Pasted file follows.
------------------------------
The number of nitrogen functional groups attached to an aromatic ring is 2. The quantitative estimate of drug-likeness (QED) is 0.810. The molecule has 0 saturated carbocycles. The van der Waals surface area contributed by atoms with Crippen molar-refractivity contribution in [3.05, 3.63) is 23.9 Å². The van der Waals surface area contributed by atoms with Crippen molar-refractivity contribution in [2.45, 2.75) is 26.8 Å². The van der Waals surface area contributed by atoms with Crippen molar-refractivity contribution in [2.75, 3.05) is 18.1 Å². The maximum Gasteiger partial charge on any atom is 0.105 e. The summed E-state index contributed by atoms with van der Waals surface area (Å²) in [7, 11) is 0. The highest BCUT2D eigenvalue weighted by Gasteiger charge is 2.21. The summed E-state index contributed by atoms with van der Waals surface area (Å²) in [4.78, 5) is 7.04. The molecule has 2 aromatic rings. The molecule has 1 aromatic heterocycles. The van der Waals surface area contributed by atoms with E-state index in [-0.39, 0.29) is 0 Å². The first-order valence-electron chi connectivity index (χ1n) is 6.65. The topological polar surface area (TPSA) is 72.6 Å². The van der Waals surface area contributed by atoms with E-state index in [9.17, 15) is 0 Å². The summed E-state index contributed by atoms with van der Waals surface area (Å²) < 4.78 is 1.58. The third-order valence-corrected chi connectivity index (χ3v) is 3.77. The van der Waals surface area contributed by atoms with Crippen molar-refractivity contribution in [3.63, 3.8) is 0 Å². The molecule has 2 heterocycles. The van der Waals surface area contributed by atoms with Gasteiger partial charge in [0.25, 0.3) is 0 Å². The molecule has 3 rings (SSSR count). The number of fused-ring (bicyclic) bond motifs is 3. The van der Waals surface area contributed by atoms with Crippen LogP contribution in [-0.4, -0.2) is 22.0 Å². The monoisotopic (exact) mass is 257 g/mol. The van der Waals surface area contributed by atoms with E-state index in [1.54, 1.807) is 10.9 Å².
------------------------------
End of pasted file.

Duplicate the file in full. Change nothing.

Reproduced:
The number of nitrogen functional groups attached to an aromatic ring is 2. The quantitative estimate of drug-likeness (QED) is 0.810. The molecule has 0 saturated carbocycles. The van der Waals surface area contributed by atoms with Crippen molar-refractivity contribution in [3.05, 3.63) is 23.9 Å². The van der Waals surface area contributed by atoms with Crippen molar-refractivity contribution in [2.45, 2.75) is 26.8 Å². The van der Waals surface area contributed by atoms with Crippen molar-refractivity contribution in [2.75, 3.05) is 18.1 Å². The maximum Gasteiger partial charge on any atom is 0.105 e. The summed E-state index contributed by atoms with van der Waals surface area (Å²) in [7, 11) is 0. The highest BCUT2D eigenvalue weighted by Gasteiger charge is 2.21. The summed E-state index contributed by atoms with van der Waals surface area (Å²) in [4.78, 5) is 7.04. The molecule has 2 aromatic rings. The molecule has 1 aromatic heterocycles. The van der Waals surface area contributed by atoms with E-state index in [-0.39, 0.29) is 0 Å². The first-order valence-electron chi connectivity index (χ1n) is 6.65. The topological polar surface area (TPSA) is 72.6 Å². The van der Waals surface area contributed by atoms with E-state index in [9.17, 15) is 0 Å². The summed E-state index contributed by atoms with van der Waals surface area (Å²) < 4.78 is 1.58. The third-order valence-corrected chi connectivity index (χ3v) is 3.77. The van der Waals surface area contributed by atoms with Crippen molar-refractivity contribution in [3.63, 3.8) is 0 Å². The molecule has 2 heterocycles. The van der Waals surface area contributed by atoms with Gasteiger partial charge in [0.25, 0.3) is 0 Å². The molecule has 3 rings (SSSR count). The number of fused-ring (bicyclic) bond motifs is 3. The van der Waals surface area contributed by atoms with Crippen LogP contribution in [-0.4, -0.2) is 22.0 Å². The monoisotopic (exact) mass is 257 g/mol. The van der Waals surface area contributed by atoms with E-state index in [1.54, 1.807) is 10.9 Å².